News release

Public Prosecution Service Calling in Manitoba to Advise SIRT Investigation

The Nova Scotia Public Prosecution Service (PPS) has asked the Manitoba Prosecution Service to provide legal advice to the Serious Incident Response Team (SIRT) on its ongoing investigation into a 2016 death in Halifax Regional Police cells.

On June 16, 2016, Corey Rogers, 41, was found unresponsive in a police cell at 1:45 a.m. Emergency Heath Services were called but Mr. Rogers could not be revived. SIRT was then called in to investigate.

The Public Prosecution Service provides legal advice to any police agency during an investigation, when requested.

“As we examined the material being gathered by SIRT, it became apparent the prosecution service was in conflict,” said Martin Herschorn, director of public prosecutions. “To avoid any conflict of interest or appearance of conflict, the involvement of another prosecution service is necessary to ensure public confidence in the PPS and in the administration of justice.”

The Manitoba Crown has agreed to advise SIRT as it moves forward with its investigation and will prosecute any criminal charges that may result.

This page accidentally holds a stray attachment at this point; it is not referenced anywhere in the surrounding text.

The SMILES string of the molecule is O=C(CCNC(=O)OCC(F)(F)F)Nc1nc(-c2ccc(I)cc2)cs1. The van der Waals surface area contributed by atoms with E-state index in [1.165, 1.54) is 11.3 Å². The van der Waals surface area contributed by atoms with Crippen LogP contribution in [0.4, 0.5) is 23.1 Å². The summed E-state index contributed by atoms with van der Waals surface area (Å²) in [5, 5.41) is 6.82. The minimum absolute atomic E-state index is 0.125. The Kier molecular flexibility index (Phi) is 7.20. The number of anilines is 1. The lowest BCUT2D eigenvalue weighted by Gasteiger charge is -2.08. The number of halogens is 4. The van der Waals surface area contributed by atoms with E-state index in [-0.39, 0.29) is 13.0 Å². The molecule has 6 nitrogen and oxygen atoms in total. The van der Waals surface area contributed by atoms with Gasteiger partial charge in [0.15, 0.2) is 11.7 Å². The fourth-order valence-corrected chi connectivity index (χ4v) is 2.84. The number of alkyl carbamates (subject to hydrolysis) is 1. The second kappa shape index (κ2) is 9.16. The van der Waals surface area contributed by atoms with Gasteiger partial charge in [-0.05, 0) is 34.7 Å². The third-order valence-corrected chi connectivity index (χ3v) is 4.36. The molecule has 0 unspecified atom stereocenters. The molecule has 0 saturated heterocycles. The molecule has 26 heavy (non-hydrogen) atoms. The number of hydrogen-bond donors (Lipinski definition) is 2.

It is common practice for prosecution services across Canada to help each other in conflict cases. Currently, for example, Nova Scotia Crown attorneys are dealing with matters in Newfoundland and New Brunswick.

FOR BROADCAST USE:

The Nova Scotia Public Prosecution Service has asked the Manitoba Prosecution Service to provide legal advice to the Nova Scotia Serious Incident Response Team as it investigates a 2016 death in Halifax Regional Police cells.

On June 16th, 2016, 41-year-old Corey Rogers was found unresponsive in a police cell at 1:45 a.m. Emergency Health Services were called but, when resuscitation efforts were unsuccessful, SIRT was called in to investigate.

Martin Herschorn, director of public prosecutions, says that as the Crown examined the material being gathered by SIRT, it became apparent the Nova Scotia Public Prosecution Service was in conflict. He says the involvement of another prosecution service was necessary to avoid a conflict of interest or any appearance of conflict.

The Manitoba Crown will advise SIRT as the investigation progresses and will prosecute any criminal charges which may result.

It is common practice for prosecution services across Canada to help each other in conflict cases.

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